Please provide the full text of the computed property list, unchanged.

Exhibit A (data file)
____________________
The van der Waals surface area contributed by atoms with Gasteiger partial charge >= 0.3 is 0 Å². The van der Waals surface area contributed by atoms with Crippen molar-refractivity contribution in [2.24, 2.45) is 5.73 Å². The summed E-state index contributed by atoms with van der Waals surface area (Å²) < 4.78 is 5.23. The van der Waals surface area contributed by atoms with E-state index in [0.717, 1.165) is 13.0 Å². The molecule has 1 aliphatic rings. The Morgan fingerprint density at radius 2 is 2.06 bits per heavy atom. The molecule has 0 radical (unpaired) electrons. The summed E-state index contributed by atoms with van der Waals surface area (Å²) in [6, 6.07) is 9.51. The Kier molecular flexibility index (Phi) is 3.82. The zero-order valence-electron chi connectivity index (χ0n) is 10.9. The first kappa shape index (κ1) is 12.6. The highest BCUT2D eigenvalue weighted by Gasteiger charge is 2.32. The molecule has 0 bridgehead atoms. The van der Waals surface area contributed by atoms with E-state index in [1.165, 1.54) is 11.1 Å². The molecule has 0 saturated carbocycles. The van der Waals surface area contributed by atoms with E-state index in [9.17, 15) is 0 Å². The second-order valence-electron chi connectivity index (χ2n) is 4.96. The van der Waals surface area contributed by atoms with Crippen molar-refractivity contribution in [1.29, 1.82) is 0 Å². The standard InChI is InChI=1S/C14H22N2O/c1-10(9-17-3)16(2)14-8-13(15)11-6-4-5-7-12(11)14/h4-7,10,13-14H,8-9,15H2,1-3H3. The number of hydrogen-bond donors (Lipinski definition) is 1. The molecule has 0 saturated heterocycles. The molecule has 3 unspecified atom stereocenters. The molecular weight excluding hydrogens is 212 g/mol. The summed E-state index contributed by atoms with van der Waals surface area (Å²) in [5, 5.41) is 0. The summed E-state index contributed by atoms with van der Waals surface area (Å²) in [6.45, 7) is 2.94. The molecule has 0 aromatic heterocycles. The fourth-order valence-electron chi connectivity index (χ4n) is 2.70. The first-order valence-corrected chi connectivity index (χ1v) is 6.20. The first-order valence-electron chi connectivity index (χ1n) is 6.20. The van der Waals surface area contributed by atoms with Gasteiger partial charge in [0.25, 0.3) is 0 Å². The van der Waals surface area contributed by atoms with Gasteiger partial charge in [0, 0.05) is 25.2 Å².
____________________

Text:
The van der Waals surface area contributed by atoms with Gasteiger partial charge >= 0.3 is 0 Å². The van der Waals surface area contributed by atoms with Crippen molar-refractivity contribution in [2.24, 2.45) is 5.73 Å². The summed E-state index contributed by atoms with van der Waals surface area (Å²) < 4.78 is 5.23. The van der Waals surface area contributed by atoms with E-state index in [0.717, 1.165) is 13.0 Å². The molecule has 1 aliphatic rings. The Morgan fingerprint density at radius 2 is 2.06 bits per heavy atom. The molecule has 0 radical (unpaired) electrons. The summed E-state index contributed by atoms with van der Waals surface area (Å²) in [6, 6.07) is 9.51. The Kier molecular flexibility index (Phi) is 3.82. The zero-order valence-electron chi connectivity index (χ0n) is 10.9. The first kappa shape index (κ1) is 12.6. The highest BCUT2D eigenvalue weighted by Gasteiger charge is 2.32. The molecule has 0 bridgehead atoms. The van der Waals surface area contributed by atoms with E-state index in [1.165, 1.54) is 11.1 Å². The molecule has 0 saturated carbocycles. The van der Waals surface area contributed by atoms with E-state index in [9.17, 15) is 0 Å². The second-order valence-electron chi connectivity index (χ2n) is 4.96. The van der Waals surface area contributed by atoms with Crippen molar-refractivity contribution in [1.29, 1.82) is 0 Å². The standard InChI is InChI=1S/C14H22N2O/c1-10(9-17-3)16(2)14-8-13(15)11-6-4-5-7-12(11)14/h4-7,10,13-14H,8-9,15H2,1-3H3. The number of hydrogen-bond donors (Lipinski definition) is 1. The molecule has 0 saturated heterocycles. The molecule has 3 unspecified atom stereocenters. The molecular weight excluding hydrogens is 212 g/mol. The summed E-state index contributed by atoms with van der Waals surface area (Å²) in [5, 5.41) is 0. The summed E-state index contributed by atoms with van der Waals surface area (Å²) in [6.45, 7) is 2.94. The molecule has 0 aromatic heterocycles. The fourth-order valence-electron chi connectivity index (χ4n) is 2.70. The first-order valence-corrected chi connectivity index (χ1v) is 6.20. The first-order valence-electron chi connectivity index (χ1n) is 6.20. The van der Waals surface area contributed by atoms with Gasteiger partial charge in [0.25, 0.3) is 0 Å². The van der Waals surface area contributed by atoms with Gasteiger partial charge in [0, 0.05) is 25.2 Å².